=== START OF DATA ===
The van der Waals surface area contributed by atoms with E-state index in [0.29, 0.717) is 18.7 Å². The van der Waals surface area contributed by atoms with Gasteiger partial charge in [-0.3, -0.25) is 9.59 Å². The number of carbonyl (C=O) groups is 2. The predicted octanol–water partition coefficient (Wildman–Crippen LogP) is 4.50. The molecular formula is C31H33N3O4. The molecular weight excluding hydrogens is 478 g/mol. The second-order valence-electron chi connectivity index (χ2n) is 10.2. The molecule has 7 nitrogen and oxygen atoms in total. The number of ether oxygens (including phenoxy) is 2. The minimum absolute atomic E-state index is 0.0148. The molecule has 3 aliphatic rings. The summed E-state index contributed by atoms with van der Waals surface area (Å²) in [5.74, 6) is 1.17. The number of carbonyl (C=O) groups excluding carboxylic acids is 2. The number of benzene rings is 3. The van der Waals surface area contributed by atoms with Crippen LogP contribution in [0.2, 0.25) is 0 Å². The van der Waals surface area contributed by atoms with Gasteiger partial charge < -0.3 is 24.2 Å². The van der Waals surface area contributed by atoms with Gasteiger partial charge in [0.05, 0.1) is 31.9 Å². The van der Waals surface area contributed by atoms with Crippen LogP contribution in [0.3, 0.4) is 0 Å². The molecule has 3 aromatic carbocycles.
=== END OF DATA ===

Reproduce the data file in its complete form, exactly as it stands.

The van der Waals surface area contributed by atoms with E-state index in [0.29, 0.717) is 18.7 Å². The van der Waals surface area contributed by atoms with Gasteiger partial charge in [-0.3, -0.25) is 9.59 Å². The number of carbonyl (C=O) groups is 2. The predicted octanol–water partition coefficient (Wildman–Crippen LogP) is 4.50. The molecular formula is C31H33N3O4. The molecular weight excluding hydrogens is 478 g/mol. The second-order valence-electron chi connectivity index (χ2n) is 10.2. The molecule has 7 nitrogen and oxygen atoms in total. The number of ether oxygens (including phenoxy) is 2. The minimum absolute atomic E-state index is 0.0148. The molecule has 3 aliphatic rings. The summed E-state index contributed by atoms with van der Waals surface area (Å²) in [5.74, 6) is 1.17. The number of carbonyl (C=O) groups excluding carboxylic acids is 2. The number of benzene rings is 3. The van der Waals surface area contributed by atoms with Crippen LogP contribution in [0.2, 0.25) is 0 Å². The van der Waals surface area contributed by atoms with Gasteiger partial charge < -0.3 is 24.2 Å². The van der Waals surface area contributed by atoms with Gasteiger partial charge in [0.05, 0.1) is 31.9 Å². The van der Waals surface area contributed by atoms with Crippen LogP contribution in [0.3, 0.4) is 0 Å². The molecule has 3 aromatic carbocycles.